A Father's Fight to Find His Baby
It wasn't. Within days Brandon would learn the story was made up and that his baby-a son, he discovered-was very much alive. But where? The answer would take him on a transatlantic odyssey from his home in Dallas to a convent in Florence. For 49 days, as he battled red tape, Italian authorities and a tight budget, Brandon at times felt desperate-but never defeated. "That was my baby, and I wasn't going to give up," he says. "I was going to get my son back."
He never could have imagined such heartache in June 2007, when he met Stephanie, a single mom with a 4-year-old daughter. Charmed by her warm personality, he moved from California to Texas to be near her and to pursue work as a deejay. The relationship was rocky and, according to Brandon, Stephanie never even told her parents she was pregnant.
Nor did it make sense, with the due date imminent, when Stephanie took a trip to Mexico. When she returned, she said she couldn't feel the baby move and was going to the hospital. A short time later, she called. "She was crying," says Brandon, "telling me we'd lost our baby." But something didn't add up. A relative of Brandon's who had seen Stephanie doubted she'd lost a baby. Puzzled, Brandon called the hospital and was told she'd never been there. Prompted by his family, he contacted police.
At the station house, Stephanie confessed the shocking truth: She'd gone to Italy with her parents, where she'd delivered the baby in a hotel room, then left him at a church. Police let her go as no crime had been committed in the U.S. "My child could be dead!" Brandon said. As to where he might be, an officer offered one clue: The baby had been born in Florence.
Over the next two weeks Brandon scoured the Internet for the city's churches, making phone calls and writing e-mails. "He became superdetective," says his uncle Paul Jones. Finally, Brandon made contact with an English-speaking nun, who advised him to Google neonato abbandonato (Italian for "abandoned baby"). Up came Italian news of an infant, in a gray Converse hoodie, left at the Church of Corpus Domini in Florence. "I was with Stephanie when she bought [the hoodie]," Brandon says.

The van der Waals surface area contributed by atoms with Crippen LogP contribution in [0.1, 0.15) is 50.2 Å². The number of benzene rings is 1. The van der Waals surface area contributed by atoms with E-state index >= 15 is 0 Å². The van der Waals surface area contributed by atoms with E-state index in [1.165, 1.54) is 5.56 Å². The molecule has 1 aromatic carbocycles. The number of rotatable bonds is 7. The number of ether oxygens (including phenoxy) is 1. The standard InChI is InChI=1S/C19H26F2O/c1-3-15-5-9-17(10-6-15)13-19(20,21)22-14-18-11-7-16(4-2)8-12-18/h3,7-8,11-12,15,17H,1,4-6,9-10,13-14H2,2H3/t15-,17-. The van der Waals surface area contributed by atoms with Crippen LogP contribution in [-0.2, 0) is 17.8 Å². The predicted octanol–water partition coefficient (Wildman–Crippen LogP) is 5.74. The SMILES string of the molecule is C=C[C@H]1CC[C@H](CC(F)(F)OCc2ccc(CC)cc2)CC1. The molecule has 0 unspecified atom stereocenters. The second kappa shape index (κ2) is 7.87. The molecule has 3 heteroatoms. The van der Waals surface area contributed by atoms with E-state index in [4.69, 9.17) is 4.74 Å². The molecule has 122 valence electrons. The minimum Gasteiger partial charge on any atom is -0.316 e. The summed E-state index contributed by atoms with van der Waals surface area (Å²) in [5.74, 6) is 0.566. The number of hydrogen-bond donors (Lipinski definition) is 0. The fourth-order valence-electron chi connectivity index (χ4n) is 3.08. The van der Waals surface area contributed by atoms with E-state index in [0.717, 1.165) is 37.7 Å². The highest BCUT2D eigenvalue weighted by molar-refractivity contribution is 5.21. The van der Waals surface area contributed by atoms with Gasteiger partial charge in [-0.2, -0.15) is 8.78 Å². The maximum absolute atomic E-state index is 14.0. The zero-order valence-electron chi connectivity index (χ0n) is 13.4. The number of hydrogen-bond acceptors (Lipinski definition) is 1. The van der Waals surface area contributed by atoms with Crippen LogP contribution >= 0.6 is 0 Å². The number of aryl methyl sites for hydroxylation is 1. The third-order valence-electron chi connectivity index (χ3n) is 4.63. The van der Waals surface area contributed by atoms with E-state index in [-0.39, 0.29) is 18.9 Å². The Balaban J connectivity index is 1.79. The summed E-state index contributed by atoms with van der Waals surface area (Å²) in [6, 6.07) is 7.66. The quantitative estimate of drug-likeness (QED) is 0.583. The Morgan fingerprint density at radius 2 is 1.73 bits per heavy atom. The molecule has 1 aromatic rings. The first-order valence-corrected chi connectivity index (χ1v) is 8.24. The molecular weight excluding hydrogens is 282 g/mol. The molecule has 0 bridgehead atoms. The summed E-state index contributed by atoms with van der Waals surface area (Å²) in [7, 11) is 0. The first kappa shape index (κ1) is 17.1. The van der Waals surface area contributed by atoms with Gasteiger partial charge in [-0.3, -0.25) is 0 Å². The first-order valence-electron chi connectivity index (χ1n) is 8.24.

On Oct. 3, just three days before his parental rights would be terminated under Italian law, Brandon flew to Florence, where six families were ready to adopt the now-famous American baby who'd been left in a church. Over the next seven weeks, Brandon went to the courthouse in Florence, where his attorney offered DNA proof that Brandon was the dad and presented photos of his mom Sherrye Andrews' neatly kept home in Cedar Hill, Texas, where Brandon planned to raise his son. He stayed rent free at the summer house of his Italian lawyer, Vincent Luladi. Says Luladi: "In my profession, men usually try to keep away from the child. I was moved he wanted his child back."
Every day that passed, Brandon would wake up with the same question: When could he meet his son? Twice he made the two-hour trip, got to the door of the orphanage where the baby had been transferred and was turned away: The paperwork hadn't been processed. During his stay, Brandon met with the nuns who'd first cared for the boy they'd found wrapped in an old blanket in the church foyer. They named him Pietro (rock), they told Brandon, for the strength he'd need to survive.
Finally, on Nov. 11, word came down: Brandon could claim his son. Early the next day, he paced nervously in the waiting room with his aunt Tamara Dattola, who had come to support him, until an orphanage worker walked in with a 3-month-old boy. "I just picked him up and looked at him," Brandon says. "I said over and over, 'Daddy's here.''" He called Andrews back in Texas, where it was 4 a.m. "Mom," Brandon said, "wake up and talk to your grandson." They decided to keep the name the nuns gave him and call him Peter.
The first months back home, Brandon rarely left Peter's side. All the daddy-duty things he'd worried about-giving bottles, changing diapers-he mastered quickly: "It was second nature. I dove right in." Now working as a customer-service rep for a credit company, he often calls Peter's child-care provider several times a day. "I ask, 'What's he doing? Is he okay?'" Brandon says, laughing. "I probably get on the lady's nerves."
Brandon struggles to understand why Stephanie, now 27, left their baby behind. Stephanie's lawyer Robert Fickman says he can't comment because of an ongoing criminal investigation in Italy. "There's a long history of young mothers in crisis leaving their new babies in convents in Italy," he says. "She loves her baby very much." Stephanie has visited Peter twice and calls almost every day, but Brandon knows the parenting responsibility is all on him. And that's just fine. "He's awesome," Brandon says. "He was worth all the wait and the pain and the suffering. He's a part of me."